Self-Sovereign and eKYC.
What is KYC & eKYC?
Know Your Customer or KYC is a procedure to identify and verify a customer’s identity. The process consists of a series of checks implemented in the first stage of the relationship with the client to verify that he is who he says he is, taking into account his identity documents and his personification.
This process is affected by a series of regulations in relation to, for example, anti-money laundering (AML), terrorist financing or electronic identification standards and trust services (eIDAS). KYC practices can be developed both offline (in person) and online (remotely).
eKYC is the expression used to describe the digitalization and electronic and online conception of KYC processes. eKYC (Electronic Know Your Customer) is the remote, paperless process that minimizes the costs and traditional bureaucracy necessary in KYC processes.
Falsification of identity, signatures and phishing is very common. Specialist businesses dedicated to technological compliance solutions have developed completely secure eKYC processes with zero margins for the commission of these counterfeiting offences and related crimes.
What is identity verification?
Identity verification is the process of verifying that a person is who they claim to be, by extracting data from a government issued identity document and running some checks that validate the integrity of the document and data, while matching the document photo to the document holder live photo.
What is digital identity?
A digital identity is a set of validated digital attributes and credentials for the digital world, similar to a person's identity for the real world. A digital ID can be authenticated unambiguously through a digital channel, unlocking access to banking, government benefits, education, and many other critical services.
Usually issued or regulated by a national ID scheme, a digital identity serves to uniquely identify a person online or offline.
It can include attributes such as a unique identity number, social security number, name, place, and date of birth, citizenship, biometrics, and more, as defined by national law.
With specific credentials (a unique ID number like in India, a mobile ID like in Finland or Estonia, or an eID card like in Spain or Portugal), it can be used to authenticate its owner. These credentials may also include a digital identity certificate to sign electronically (give consent), obtain a seal (protect integrity), and a stamp (set time).
An analysis carried over seven countries (Brazil, China, Ethiopia, India, Nigeria, the United Kingdom, and the United States) found that, extending full digital ID coverage could unlock economic value equivalent to 3 to 13 percent of GDP in 2030, with just over half of the potential economic value potentially accruing to individuals. Realising this value is by no means certain or automatic—it necessitates multiple high-value use cases and high levels of usage—and not all of these potential sources of economic value may translate into GDP. Yet, with careful system design and policies to promote uptake and mitigate risks, digital ID could be a powerful key to inclusive growth, offering quantifiable economic value to individuals, beyond significant noneconomic benefits.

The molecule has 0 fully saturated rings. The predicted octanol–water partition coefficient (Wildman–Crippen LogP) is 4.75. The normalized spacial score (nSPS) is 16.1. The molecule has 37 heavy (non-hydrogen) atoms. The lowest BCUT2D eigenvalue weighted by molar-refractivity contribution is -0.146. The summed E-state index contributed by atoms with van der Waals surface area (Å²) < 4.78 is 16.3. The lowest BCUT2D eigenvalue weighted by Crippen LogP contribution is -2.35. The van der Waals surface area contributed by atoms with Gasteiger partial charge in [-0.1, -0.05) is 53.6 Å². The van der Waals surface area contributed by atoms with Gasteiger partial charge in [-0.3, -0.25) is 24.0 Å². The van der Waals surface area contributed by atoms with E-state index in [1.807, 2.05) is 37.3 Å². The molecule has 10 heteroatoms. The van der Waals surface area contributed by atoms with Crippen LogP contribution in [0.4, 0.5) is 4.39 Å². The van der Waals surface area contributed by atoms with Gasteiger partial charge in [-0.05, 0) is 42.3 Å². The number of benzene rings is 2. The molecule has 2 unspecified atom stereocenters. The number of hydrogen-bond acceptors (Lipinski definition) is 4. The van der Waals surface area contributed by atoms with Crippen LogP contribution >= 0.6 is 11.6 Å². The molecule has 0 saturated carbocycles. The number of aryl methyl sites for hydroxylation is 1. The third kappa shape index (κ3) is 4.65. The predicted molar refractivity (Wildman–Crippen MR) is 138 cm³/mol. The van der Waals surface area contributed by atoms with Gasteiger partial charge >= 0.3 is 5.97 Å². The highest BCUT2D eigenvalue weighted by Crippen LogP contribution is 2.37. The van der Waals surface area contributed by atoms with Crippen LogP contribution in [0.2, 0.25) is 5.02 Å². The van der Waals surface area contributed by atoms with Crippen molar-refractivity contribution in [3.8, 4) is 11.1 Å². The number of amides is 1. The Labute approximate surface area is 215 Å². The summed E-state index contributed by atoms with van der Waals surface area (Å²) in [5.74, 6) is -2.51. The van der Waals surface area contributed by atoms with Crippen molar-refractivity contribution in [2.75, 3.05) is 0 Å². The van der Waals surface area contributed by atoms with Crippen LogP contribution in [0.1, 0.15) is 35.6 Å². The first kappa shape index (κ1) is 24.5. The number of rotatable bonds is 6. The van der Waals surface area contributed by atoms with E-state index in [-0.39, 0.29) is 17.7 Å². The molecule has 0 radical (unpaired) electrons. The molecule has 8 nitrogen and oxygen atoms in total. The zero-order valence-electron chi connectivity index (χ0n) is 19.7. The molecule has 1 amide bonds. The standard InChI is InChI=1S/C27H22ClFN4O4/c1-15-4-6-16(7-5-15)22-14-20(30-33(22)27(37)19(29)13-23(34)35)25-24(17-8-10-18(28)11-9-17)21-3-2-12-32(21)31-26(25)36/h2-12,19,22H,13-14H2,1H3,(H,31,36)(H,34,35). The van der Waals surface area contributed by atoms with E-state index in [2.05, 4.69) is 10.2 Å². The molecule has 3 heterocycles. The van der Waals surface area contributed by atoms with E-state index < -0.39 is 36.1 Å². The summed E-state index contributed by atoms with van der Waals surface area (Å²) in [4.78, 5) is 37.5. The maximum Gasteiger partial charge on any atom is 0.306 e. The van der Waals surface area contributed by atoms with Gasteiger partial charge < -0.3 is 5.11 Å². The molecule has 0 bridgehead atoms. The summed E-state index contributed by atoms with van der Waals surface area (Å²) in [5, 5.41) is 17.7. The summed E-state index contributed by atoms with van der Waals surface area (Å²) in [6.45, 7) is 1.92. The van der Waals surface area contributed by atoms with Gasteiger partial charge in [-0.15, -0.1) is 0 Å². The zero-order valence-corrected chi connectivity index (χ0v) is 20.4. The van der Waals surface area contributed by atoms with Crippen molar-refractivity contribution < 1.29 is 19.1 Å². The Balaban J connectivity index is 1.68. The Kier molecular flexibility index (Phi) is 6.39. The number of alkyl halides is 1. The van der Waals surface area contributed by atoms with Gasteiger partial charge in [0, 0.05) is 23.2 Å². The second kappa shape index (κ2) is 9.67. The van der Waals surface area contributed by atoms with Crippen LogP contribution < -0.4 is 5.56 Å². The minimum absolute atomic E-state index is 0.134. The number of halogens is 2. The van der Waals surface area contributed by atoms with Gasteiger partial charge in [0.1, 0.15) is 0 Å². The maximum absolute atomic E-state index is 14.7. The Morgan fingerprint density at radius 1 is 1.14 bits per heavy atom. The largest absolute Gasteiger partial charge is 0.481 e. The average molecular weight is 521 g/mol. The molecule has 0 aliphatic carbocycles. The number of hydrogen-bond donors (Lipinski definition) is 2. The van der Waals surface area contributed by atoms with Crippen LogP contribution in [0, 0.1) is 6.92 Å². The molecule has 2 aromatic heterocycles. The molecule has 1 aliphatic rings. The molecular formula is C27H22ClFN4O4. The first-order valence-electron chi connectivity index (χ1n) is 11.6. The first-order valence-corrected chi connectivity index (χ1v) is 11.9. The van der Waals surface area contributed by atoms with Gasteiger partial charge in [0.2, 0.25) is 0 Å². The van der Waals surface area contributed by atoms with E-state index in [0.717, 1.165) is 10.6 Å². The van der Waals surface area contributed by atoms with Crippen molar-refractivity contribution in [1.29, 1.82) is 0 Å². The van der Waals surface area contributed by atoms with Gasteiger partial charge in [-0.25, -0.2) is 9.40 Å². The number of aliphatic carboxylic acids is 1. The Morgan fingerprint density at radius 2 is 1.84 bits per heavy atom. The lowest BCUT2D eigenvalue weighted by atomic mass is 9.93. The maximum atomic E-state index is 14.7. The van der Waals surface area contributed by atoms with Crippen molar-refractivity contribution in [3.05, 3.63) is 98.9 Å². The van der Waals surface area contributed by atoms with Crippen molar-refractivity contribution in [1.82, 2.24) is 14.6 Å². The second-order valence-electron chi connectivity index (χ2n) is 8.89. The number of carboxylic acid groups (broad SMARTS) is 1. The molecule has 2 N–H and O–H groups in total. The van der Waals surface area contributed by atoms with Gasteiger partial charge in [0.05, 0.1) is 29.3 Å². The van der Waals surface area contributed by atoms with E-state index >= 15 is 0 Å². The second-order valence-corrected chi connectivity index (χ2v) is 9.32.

What is self-sovereign identity (SSI)?
Self-sovereign identity (SSI) places data control with the individual. Identity information (credentials) are issued by a trusted party (e.g., Government department) and stored on an individual’s device (typically a “wallet” app). When an individual accesses a service that requires proof of eligibility, he or she consents to share the credential proof needed for that transaction.
Why is self-sovereign identity important?
Everyone has personal data on the internet. As more people use more online services, more personal data is stored in directories and databases. This personal data is of value and attractive to hackers and there have been many high-profile cases of identity data attacks and breaches.
Self-sovereign identity helps address this by placing the responsibility for personal data management with the individual. He or she keeps their data in a personal data store (a wallet) and grants access to this data to a consuming service for a limited and specific purpose. If the individual takes steps to protect his or her personal data store – as they should for sensitive online services, e.g., online banking – the user reduces the risk of his or her data being used for fraudulent purposes.
How does self-sovereign identity work?
Self-sovereign identity works by storing credentials in an individual’s personal data store (wallet). The individual then chooses to share this data in support of a specific transaction. One example is where an individual needs to prove he or she is over 18 years of age where buying an age-restricted product – e.g., buying alcohol online. In this case, the individual saves the credentials required (e.g., information from a Government-issued identity document, such as a passport or driving licence) to their identity wallet. In the transaction, the online retailer challenges the individual to prove he or she is over 18 from and sends a notification to the individual’s wallet app. The individual chooses to share proof of age from the trusted issuer (Government department) and can complete the transaction.